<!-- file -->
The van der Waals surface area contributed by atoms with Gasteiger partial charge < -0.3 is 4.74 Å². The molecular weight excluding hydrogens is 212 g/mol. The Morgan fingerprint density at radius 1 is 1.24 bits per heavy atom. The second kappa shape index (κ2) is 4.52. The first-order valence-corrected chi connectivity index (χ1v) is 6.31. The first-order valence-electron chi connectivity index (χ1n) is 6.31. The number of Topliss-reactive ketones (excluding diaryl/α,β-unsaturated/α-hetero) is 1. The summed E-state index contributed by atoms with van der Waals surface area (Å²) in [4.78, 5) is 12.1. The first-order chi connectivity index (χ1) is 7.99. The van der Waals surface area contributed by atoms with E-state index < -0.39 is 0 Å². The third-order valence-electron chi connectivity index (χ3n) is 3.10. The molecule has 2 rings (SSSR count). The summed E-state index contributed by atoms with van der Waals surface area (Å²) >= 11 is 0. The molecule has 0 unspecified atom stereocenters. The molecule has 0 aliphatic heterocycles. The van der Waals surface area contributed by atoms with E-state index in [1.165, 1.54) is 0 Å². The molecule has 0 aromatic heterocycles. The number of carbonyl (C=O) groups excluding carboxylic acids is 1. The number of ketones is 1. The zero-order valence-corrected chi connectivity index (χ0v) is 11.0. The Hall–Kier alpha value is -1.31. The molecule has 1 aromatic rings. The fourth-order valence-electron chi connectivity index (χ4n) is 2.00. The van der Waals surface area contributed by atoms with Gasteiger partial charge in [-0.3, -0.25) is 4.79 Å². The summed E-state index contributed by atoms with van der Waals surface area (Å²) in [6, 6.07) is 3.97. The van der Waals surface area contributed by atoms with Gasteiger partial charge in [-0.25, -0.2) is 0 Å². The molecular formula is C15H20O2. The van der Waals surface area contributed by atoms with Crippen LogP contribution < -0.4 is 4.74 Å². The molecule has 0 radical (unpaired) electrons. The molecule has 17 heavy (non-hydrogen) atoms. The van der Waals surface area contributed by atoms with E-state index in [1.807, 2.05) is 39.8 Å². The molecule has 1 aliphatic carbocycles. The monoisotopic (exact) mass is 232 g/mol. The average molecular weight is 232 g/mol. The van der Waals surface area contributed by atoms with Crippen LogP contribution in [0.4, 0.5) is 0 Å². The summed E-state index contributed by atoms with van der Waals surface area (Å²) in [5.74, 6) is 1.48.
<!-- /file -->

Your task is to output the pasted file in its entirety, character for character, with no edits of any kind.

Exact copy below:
The van der Waals surface area contributed by atoms with Gasteiger partial charge < -0.3 is 4.74 Å². The molecular weight excluding hydrogens is 212 g/mol. The Morgan fingerprint density at radius 1 is 1.24 bits per heavy atom. The second kappa shape index (κ2) is 4.52. The first-order valence-corrected chi connectivity index (χ1v) is 6.31. The first-order valence-electron chi connectivity index (χ1n) is 6.31. The number of Topliss-reactive ketones (excluding diaryl/α,β-unsaturated/α-hetero) is 1. The summed E-state index contributed by atoms with van der Waals surface area (Å²) in [4.78, 5) is 12.1. The first-order chi connectivity index (χ1) is 7.99. The van der Waals surface area contributed by atoms with E-state index < -0.39 is 0 Å². The third-order valence-electron chi connectivity index (χ3n) is 3.10. The molecule has 2 rings (SSSR count). The summed E-state index contributed by atoms with van der Waals surface area (Å²) >= 11 is 0. The molecule has 0 unspecified atom stereocenters. The molecule has 0 aliphatic heterocycles. The van der Waals surface area contributed by atoms with E-state index in [1.165, 1.54) is 0 Å². The molecule has 0 aromatic heterocycles. The number of carbonyl (C=O) groups excluding carboxylic acids is 1. The number of ketones is 1. The zero-order valence-corrected chi connectivity index (χ0v) is 11.0. The Hall–Kier alpha value is -1.31. The molecule has 1 aromatic rings. The fourth-order valence-electron chi connectivity index (χ4n) is 2.00. The van der Waals surface area contributed by atoms with Gasteiger partial charge in [-0.3, -0.25) is 4.79 Å². The summed E-state index contributed by atoms with van der Waals surface area (Å²) in [6, 6.07) is 3.97. The van der Waals surface area contributed by atoms with Gasteiger partial charge in [-0.25, -0.2) is 0 Å². The molecular formula is C15H20O2. The van der Waals surface area contributed by atoms with Crippen LogP contribution < -0.4 is 4.74 Å². The molecule has 0 radical (unpaired) electrons. The molecule has 17 heavy (non-hydrogen) atoms. The van der Waals surface area contributed by atoms with E-state index in [1.807, 2.05) is 39.8 Å². The molecule has 1 aliphatic carbocycles. The monoisotopic (exact) mass is 232 g/mol. The average molecular weight is 232 g/mol. The van der Waals surface area contributed by atoms with Crippen LogP contribution in [0.4, 0.5) is 0 Å². The summed E-state index contributed by atoms with van der Waals surface area (Å²) in [5.74, 6) is 1.48.